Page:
Here is where I really tried to grit my teeth and tell my body to FUC* OFF.  I took off.  My foot was killing me but I ignored it.  Tiny jolts of cramp kept hinting at things to come but I went out as if I was fresh and could pull a 3:30 on the marathon…….a time my training indicated was a real possibility.  In training, I figured worse case my marathon time was to be 3:45.  That is how I ran leaving transition.  I don’t know my pace but I am sure it was sub 8:00 for a brief period of time.  Very early in the race as I was near the capital I heard someone yell Chris and I knew it had to be my family.  Someone then yelled Crea which I figured was someone trying to tell me my wife was there.  I could not stop so I just kept going.  As I hit the Capital Building, the soon to be winner came down towards the shoot.  DEPRESSING!!!  Anyway, I tried to hold it together but it didn’t last too long.  All the work I had put on my right leg came back in a crippling cramp that stopped me cold.  I was upset.  I punched and squeezed my leg hoping it would subside.  I tried to run again but the cramps came back in full force.  I quickly made the decision to try a 3-1 interval.  I would run 3 minutes, walk 1 minute.  My hope was that I could hold off the cramps for 3 minutes then use the 1 minute to recover pushing the cramps farther away….then repeat.  It actually worked for a bit.  I kept a respectable pace for 2 of the 3 minutes, fought cramps for one minute then walked. I honestly have no idea where I ever was on the run but soon after I had missed my chance to see my family, I came across them again.  Even writing about seeing them months later makes me emotional.  I needed to see them.  It was on the main drag through town.  I stopped to talk to them which would never happen if my time was looking good.  I think that Thalia was asleep.  Jaden told me to do my best and that I would finish.  It was amazing to see Crea.  She is a big reason I race and raise money to fight cancer.  She is a big reason I am who I am.  I don’t know if it was this 1st visit with her, or the next visit, or every visit but I apologized for my performance.  I know spectating is hard……although after the fact it sounds like they all had a great day at the Childrens Museum……and my issues were going to make for a longer day than I wished for my wife.  I also just want to do things that make my wife proud and I was struggling to be proud of this day even though I really was giving all I had.  Crea told me not to be sorry at all and that she was proud of me and off I went. 
T2 For My Kids
A little while later I ran into a SoCal teammate Andrew Grant who was walking.  He knew he would have to walk the marathon because he was battling horrible IT band issues but I stopped to walk with him a second. We shared a laugh or two……cannot remember at what…….and then I told him about my 3-1 plan. I talked him into giving it a shot and off we went.  About a minute later, Andrew unfortunately had to bow out of the interval but I kept going because I knew I was deteriorating fast.  The rest of the run was much of the same:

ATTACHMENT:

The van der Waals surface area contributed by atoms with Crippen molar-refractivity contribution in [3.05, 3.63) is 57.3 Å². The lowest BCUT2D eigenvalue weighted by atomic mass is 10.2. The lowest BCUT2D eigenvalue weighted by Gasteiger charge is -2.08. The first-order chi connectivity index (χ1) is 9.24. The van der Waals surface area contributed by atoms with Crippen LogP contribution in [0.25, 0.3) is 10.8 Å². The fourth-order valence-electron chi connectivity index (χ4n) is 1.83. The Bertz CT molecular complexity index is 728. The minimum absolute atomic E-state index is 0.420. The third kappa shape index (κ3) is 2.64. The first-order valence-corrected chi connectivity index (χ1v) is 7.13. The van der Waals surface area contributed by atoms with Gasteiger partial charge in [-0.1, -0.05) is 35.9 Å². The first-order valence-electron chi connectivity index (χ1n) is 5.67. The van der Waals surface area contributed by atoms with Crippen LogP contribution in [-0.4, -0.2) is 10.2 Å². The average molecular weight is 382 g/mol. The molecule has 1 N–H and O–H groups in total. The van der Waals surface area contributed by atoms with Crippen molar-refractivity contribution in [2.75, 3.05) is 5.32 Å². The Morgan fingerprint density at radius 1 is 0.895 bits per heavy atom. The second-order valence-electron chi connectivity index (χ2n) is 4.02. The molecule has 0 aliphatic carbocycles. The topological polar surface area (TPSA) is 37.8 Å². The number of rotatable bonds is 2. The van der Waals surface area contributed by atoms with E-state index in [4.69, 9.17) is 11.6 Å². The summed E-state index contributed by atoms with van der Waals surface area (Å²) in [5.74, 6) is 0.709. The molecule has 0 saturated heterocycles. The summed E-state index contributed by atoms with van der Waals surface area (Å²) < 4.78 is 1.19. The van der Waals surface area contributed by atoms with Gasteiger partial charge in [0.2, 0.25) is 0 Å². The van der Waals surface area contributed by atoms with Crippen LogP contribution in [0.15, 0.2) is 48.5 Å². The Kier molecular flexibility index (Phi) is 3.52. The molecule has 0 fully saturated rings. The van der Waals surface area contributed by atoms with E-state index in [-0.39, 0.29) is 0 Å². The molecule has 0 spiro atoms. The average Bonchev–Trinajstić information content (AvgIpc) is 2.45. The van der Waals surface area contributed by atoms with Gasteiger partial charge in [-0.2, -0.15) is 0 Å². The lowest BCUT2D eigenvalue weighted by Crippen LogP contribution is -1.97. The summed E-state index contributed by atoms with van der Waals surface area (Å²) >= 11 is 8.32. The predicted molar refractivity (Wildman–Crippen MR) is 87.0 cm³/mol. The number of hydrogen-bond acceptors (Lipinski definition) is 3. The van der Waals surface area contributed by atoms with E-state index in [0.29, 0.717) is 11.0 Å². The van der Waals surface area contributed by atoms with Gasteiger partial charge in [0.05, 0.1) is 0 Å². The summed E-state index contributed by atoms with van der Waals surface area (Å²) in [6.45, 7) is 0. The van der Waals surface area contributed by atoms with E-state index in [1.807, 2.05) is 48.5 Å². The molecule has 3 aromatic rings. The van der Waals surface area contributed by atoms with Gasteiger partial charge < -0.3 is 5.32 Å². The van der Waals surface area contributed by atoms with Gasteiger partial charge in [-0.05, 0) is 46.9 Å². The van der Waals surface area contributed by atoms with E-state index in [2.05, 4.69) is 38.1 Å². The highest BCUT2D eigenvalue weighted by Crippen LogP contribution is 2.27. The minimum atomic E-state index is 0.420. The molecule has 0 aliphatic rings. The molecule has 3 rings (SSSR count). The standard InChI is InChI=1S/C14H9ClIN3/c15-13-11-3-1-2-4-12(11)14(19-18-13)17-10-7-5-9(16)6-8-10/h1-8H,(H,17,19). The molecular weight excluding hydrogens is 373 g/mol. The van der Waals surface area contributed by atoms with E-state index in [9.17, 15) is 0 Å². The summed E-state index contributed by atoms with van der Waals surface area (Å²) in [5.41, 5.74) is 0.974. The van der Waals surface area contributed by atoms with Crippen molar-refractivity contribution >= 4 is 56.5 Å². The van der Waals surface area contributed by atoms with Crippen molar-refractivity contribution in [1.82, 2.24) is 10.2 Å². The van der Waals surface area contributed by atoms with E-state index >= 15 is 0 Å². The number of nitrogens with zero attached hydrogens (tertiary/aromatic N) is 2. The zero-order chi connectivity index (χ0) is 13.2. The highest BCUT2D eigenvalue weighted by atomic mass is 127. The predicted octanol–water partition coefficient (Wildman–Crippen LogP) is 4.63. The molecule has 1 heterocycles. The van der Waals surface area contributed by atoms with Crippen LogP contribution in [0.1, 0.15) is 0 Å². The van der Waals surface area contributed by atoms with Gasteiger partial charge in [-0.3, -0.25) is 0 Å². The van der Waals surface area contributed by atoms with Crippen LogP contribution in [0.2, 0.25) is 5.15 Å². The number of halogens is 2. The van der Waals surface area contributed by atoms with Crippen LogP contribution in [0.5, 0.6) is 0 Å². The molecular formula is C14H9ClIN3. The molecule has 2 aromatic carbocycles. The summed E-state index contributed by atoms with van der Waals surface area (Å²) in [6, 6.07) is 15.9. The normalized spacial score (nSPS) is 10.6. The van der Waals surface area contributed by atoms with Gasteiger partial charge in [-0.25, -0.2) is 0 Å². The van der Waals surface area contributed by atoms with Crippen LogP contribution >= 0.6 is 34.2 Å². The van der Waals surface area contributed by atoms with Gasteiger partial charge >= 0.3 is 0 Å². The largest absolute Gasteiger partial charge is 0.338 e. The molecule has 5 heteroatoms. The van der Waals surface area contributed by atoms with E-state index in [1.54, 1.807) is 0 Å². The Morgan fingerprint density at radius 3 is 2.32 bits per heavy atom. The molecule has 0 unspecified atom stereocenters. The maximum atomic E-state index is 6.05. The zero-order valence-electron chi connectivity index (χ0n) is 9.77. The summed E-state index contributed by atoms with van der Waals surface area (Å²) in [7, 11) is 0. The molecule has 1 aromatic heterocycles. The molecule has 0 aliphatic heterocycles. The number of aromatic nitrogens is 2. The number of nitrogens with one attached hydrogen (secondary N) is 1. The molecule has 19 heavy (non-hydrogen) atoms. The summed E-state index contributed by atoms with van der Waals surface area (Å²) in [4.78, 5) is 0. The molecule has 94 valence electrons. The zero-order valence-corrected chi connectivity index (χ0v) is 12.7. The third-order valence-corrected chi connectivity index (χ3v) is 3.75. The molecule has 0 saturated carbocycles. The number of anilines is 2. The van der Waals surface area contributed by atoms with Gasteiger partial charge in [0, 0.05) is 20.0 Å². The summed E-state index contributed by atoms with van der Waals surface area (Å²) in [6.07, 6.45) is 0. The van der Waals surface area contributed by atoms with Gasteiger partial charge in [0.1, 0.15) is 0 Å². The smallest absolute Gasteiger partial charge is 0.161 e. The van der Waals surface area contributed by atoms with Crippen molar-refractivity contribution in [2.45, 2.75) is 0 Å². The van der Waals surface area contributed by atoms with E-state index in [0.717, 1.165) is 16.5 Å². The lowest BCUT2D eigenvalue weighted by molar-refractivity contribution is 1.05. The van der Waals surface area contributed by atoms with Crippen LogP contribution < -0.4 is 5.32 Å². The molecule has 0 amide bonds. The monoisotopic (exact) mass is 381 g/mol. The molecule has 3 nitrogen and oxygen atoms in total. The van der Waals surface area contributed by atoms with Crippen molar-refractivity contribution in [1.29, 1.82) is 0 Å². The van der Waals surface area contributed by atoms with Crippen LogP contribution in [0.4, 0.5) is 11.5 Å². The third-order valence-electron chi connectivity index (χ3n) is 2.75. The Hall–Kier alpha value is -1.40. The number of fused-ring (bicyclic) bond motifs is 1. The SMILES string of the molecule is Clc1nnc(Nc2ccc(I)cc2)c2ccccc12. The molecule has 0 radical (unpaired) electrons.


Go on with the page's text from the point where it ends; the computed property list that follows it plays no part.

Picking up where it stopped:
Crea Patiently Waiting: "What I found a baby before"
•I drank Coke every chance I could hoping to make up for the missing calories and get in some simple sugars.
•I took my salt pills.
•I punched my quads and hamstrings begging they stop cramping.
•My 3-1 interval kept deteriorating.  It eventually whittled down to a 1-1 interval and I must say the running 1 minute might not have been much faster than the walking minute.  I took very short strides trying not to anger the cramping Gods and because it was hard to put any pressure on my left foot which had unbeknownst to me turned a lovely shade of purple and red.  It was not the wound on my left foot that hurt…… was the underside of the foot which resulted from the shifting of the bike cleat.  Either way, I was a mess.

The High Five Rule
I was disappointed but tried to savor what I could from the day.  I remember running through the stadium where the Wisconsin Badgers play.  That was very cool.  I remember being on trails at times.  I remember there were always people.  I remember bumping into a SoCal teammate now and then.  I remember trying to cheer on everyone that I passed or was passing me (far more were passing me of course).  I remember if I saw I child with their hand out for a High Five, I did what I could to get there and slap that hand and thank them.  It is kind of a rule…..”no child’s high five hand untouched”.  I feel every little moment in a child’s life has the chance to be influential.  It is only a high five…..I know.  But it is also a moment when a guy in pain thought it important enough to show gratitude for that little child standing on the sidelines.  I saw the family a few more times and some friends too along the way.  Just as with the bike, the crowds were indescribable.  People were everywhere screaming for you.  Despite the feeling of embarrassment at not being able to run fast, I was very grateful for the support.